In Fisterra, known as Finis Terrae (Latin for "end of the world"), the Romans thought that life ended, since it was the westernmost point of the world known at that time. Although we know today that it is not, its magnetism and magic are indisputable. The horizon line and its calm sea make us feel that we are part of something bigger, it makes us think about what lies beyond.


Fisterra is a municipality with several historical monuments such as the Castle of San Carlos, a fortification built by King Carlos III in the eighteenth century in order to defend the coast from foreign attacks.

The Church of Nuestra Señora de las Arenas was built in the 12th century. It is a historical-artistic monument that keeps in its interior the Holy Christ of Fisterra or "Cristo da barba dourada", before which thousands of pilgrims prostrate themselves when they come to Fisterra to finish their journey after burning their clothes, bathing in the sea, taking the scallop shell and returning to their lives as "new" men and women after the pilgrimage. Another remarkable monument is the chapel of Buen Suceso (18th century), located in the center of the village and dedicated to the virgin of the same name.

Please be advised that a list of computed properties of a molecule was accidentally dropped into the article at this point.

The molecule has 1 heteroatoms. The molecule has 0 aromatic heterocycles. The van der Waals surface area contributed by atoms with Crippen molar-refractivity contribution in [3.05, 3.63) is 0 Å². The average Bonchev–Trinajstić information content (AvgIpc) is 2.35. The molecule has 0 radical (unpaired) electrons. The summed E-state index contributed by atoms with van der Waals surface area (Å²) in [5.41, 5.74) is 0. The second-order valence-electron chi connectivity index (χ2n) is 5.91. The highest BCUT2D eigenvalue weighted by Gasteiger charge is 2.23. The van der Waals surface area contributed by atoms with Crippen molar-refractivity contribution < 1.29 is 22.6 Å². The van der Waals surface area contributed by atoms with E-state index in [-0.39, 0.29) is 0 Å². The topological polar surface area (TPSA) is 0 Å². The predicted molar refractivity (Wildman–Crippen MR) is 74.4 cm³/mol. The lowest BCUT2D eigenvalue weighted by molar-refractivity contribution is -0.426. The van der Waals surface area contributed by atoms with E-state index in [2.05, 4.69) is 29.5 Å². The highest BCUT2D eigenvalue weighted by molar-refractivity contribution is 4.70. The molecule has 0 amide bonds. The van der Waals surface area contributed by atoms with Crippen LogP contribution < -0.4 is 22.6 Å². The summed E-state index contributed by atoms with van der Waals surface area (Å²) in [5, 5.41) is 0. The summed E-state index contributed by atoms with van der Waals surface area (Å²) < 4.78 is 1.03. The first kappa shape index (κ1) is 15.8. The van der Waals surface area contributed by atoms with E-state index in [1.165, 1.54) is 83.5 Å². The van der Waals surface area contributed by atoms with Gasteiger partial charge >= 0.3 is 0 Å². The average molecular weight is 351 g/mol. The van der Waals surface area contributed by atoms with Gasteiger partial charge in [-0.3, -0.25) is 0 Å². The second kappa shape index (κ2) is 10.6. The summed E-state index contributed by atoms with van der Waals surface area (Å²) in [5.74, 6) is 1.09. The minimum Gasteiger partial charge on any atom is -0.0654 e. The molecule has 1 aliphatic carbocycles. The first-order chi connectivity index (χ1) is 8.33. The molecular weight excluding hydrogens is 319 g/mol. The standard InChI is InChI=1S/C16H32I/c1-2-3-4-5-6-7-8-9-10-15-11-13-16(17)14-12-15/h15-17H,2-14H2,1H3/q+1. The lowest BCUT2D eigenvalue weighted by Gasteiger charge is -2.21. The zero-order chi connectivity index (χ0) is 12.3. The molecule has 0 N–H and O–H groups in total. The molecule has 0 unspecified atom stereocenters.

The boundary between

the sky and the sea

before you.




Fisterra, since it is a cape, is completely surrounded by sea and beaches of exceptional quality. In addition, you will find both open sea beaches with strong waves very suitable for surfing and many quiet beaches with crystal clear waters and fine white sand.


As one would expect from a fishing village like this, Fisterra's gastronomy is mainly based on fish and seafood. As far as seafood is concerned, the most important seafood is beef, lobster, spider crab, spider crab, crab, crab crab, scallops, barnacles and, above all, the longueiron. The longueirón is the typical product of the town, a very abundant seafood in the area and of exceptional quality.

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